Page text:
It also gets me in the state of mind to accomplish whatever else I need to do, whether it’s challenging or not. I like to be the person who pulls into a port and goes for a run and looks for healthy and adventurous things to do. It doesn’t always have to be about drinking.

  1. Water. Probably nothing has changed the way I feel during the day more than the ritual of drinking enough water. The most important part of this ritual has been to start my day with drinking one liter of fresh water, first thing when I wake up. This re-hydrates me from eight hours of sleep, gets my digestion working properly and even wakes me up.

I feel so good doing this, I can’t imagine putting anything else in my body first thing in the morning anymore. It used to be coffee but think about it: When you wake up in the morning and you’re thirsty, are you experiencing a deficiency in coffee or water? I try to drink 3 liters throughout the day to feel my best.

  1. Have good social relationships. I’ve been on boats where everyone has gotten along swimmingly, and I’ve been with crew who fall into clicks so that lunches are awkwardly silent, at best. Let me tell you, your life on board will change if you can be with a crew you get along with.

No, you don’t have to be best friends with everyone, but having respect for each other and doing your part to keep the energy light on board is worth the extra mile it takes to make it happen. Life on board is not always roses but I’ve made a commitment to myself that I will do my part in having a harmonious crew. And if I screw up, I apologize and move forward.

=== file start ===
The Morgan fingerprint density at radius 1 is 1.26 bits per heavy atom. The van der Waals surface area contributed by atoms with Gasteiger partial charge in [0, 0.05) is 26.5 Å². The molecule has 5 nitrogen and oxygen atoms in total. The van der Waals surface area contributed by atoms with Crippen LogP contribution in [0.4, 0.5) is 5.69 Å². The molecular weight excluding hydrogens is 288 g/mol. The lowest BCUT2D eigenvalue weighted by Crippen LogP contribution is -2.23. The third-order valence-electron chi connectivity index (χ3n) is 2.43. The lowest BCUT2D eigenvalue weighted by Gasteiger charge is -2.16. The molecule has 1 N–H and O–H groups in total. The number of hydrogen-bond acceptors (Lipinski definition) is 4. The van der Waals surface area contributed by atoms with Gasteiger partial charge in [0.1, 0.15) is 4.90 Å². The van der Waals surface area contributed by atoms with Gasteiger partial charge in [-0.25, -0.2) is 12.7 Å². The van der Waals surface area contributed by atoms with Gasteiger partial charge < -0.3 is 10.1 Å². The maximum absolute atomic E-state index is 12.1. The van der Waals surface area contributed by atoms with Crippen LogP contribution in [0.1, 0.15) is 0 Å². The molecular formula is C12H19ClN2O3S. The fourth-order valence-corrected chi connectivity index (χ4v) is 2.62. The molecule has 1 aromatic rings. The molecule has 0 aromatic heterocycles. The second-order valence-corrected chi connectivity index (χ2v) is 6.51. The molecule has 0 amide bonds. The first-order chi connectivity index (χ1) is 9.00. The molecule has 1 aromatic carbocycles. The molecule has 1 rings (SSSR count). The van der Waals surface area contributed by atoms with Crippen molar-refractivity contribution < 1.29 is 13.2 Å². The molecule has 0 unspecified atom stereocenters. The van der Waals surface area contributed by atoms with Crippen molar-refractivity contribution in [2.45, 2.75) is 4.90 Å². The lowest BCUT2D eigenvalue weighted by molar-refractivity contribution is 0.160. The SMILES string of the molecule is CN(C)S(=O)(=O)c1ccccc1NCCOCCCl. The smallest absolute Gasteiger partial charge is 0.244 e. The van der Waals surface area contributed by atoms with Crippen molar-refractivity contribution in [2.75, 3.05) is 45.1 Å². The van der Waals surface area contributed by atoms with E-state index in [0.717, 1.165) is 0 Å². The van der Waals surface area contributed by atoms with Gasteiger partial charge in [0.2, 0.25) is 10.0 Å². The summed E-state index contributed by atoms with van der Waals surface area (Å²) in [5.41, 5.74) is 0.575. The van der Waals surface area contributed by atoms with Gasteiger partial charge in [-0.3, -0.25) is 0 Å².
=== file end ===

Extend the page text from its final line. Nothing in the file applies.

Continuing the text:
1. Get a hobby. In the beginning of my career, I put aside almost everything that I loved that didn’t revolve around the crew or the boat. At first, I wanted to find my place on board and become part of the crew so I was more of a follower than a leader. Eventually, that lead to a big burn out and it started to affect my happiness on board.

When I realized the consequences of this, even when I was on a very busy boat, doing back-to-back charters, on any downtime I would take a yoga class or do some creative writing to stay sane. Everyone needs something to focus on that takes them away from the boat and the other crew. I found that when I did this, I felt a new sense of energy about the boat and being with the crew.

Follow some of these guidelines to get grounded and feel great, so that when you find yourself working on board a busy boat, amidst crew drama and you barely have time to breathe, you will have an anchor to your own happiness.

Angela Orecchio is a chief stew and certified health coach. This column was edited from entries in her blog, The Yachtie Glow (www.angelaorecchio.com), which offers tips for crew on how to be healthy, fit and happy on board. Comments are welcome at editorial@the-triton.com.

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About Angela Orecchio

Angela Orecchio is a chief stew and certified health coach. This column was edited from blog, Savvy Stewardess, The Smart Girl’s Guide to Yachting. Contact her through www.savvystewardess.com.